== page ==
Determining which resources to look for during research can be difficult. Below, we have provided information about different kinds of resources that you may encounter and how to evaluate them.
Scholarly vs. Popular
A scholarly journal is generally one that is published by and for experts. In order to be published in a scholarly journal, an article must first go through the peer review process in which a group of widely acknowledged experts in a field reviews it for content, scholarly soundness and academic value. In most cases, articles in scholarly journals present new, previously unpublished research. Scholarly sources will almost always include:
- Bibliography and in-text citation
- Author’s name and academic credentials
As a general rule, scholarly journals are not printed on glossy paper, do not contain advertisements for popular consumer items and do not have colorful graphics and illustrations (there are, of course, exceptions).
Popular magazines range from highly respected publications such as Scientific American and The Atlantic Monthly to general interest news magazines like Time and US News & World Report. Articles in these publications tend to be written by staff writers or freelance journalists and are geared towards a general audience. Articles in popular magazines are more likely to be shorter than those in academic journals. While most magazines adhere to editorial standards, articles do not go through a peer review process and rarely contain bibliographic citations.
Primary, Secondary, and Tertiary Sources
In determining the appropriateness of a resource, it may be helpful to determine whether it is primary, secondary, or tertiary source material.
Primary sources are the raw data that are used for research. Examples include:
- First-hand interviews and emails
- Tweets or other social media posts
- Archival materials (historical documents, etc.)
- A newspaper account written by a journalist who was present at the event he or she is describing is a primary source (an eye-witness, first-hand account), and may also be primary “research.”
Secondary sources present original research methods or findings for the first time. Examples include:
- A journal article, book, or other publication that presents new findings and new theories, usually with the data
- A newspaper account written by a journalist who was not present at the event he or she is describing but obtained information about the event second-hand.
Tertiary sources do not present new research but rather provide a compilation or evaluation of previously presented material. Tertiary sources include:
- A scientific article summarizing research or data, such as in Scientific American
- An encyclopedia entry and entries in most other Reference books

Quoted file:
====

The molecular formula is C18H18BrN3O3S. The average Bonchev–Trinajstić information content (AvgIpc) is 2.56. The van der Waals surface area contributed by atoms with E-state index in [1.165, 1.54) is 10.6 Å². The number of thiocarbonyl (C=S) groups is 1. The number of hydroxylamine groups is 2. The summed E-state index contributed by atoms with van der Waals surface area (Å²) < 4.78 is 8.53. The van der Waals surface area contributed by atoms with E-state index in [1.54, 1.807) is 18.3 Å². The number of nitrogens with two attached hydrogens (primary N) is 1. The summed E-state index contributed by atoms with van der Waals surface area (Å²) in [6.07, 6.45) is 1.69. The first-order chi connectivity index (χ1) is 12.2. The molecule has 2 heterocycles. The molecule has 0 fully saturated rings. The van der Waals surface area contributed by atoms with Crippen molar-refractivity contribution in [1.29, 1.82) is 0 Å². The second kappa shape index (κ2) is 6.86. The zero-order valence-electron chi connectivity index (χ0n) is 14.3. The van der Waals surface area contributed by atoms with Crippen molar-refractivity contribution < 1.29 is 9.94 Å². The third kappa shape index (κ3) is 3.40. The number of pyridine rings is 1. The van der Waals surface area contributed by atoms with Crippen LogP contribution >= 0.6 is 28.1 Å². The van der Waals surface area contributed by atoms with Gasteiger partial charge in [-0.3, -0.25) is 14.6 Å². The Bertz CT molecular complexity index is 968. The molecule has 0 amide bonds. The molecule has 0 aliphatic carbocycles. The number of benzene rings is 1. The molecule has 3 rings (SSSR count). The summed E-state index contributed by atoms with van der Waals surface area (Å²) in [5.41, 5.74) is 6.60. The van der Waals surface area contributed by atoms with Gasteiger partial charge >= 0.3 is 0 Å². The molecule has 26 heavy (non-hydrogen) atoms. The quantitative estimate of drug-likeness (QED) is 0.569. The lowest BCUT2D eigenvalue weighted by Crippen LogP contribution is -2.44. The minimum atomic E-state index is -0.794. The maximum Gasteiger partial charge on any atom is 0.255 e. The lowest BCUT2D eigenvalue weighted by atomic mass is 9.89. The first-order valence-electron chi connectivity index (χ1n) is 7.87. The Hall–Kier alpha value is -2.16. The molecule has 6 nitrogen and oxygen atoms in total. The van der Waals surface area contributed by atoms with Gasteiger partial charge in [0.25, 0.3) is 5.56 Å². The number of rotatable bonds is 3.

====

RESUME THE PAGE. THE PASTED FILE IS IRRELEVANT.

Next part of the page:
- A textbook
Which Sources Can I Use?
In order to figure out if the source you want to use is appropriate for an assignment, you can give it the CRAAP Test. “CRAAP” stands for currency, relevance, authority, accuracy, and purpose.
Currency: The timeliness of the information.
- When was the information published or posted?
- Is the information current or out-of-date for your topic?
- Are the links, if any, functional?
Relevance: The importance of the information for your needs.
- Does the information relate to your topic or answer your question?
- Who is the intended audience?
- Is the information at an appropriate level for your needs? (not too elementary nor too advanced)
Authority: The source of the information.
- Who is the author/publisher/source/sponsor? Look at the beginning or the end of the document to find the name of the author and/or the company or organization responsible for the information. You may have to click on links such as “About This Site” or “Home.”
- Is biographical information about the author available? If there is no author’s name, can you readily find information about the company or organization that owns the page?
- Is the author qualified to write about this topic? Is he or she affiliated with a university, institution, or group with a reputation for accuracy in the field? Does he or she have degrees, training, or experience in the field? What is its reputation?
Accuracy: The reliability, truthfulness, and correctness of the informational content.
- What is the source of the information?
- Are claims supported by evidence?
- Has the information been reviewed (or “refereed”) by other experts in that field?
- Can you verify any of the information in another source or from personal knowledge?
- Are there spelling, grammar, or other typographical errors?
Purpose: The reason the information exists, and how it is being presented.
- What is the purpose of the information (e.g., to teach, sell, entertain, or persuade)?
- Is the information based on fact or opinion?
- Are there political, ideological, cultural, religious, institutional, or personal biases?
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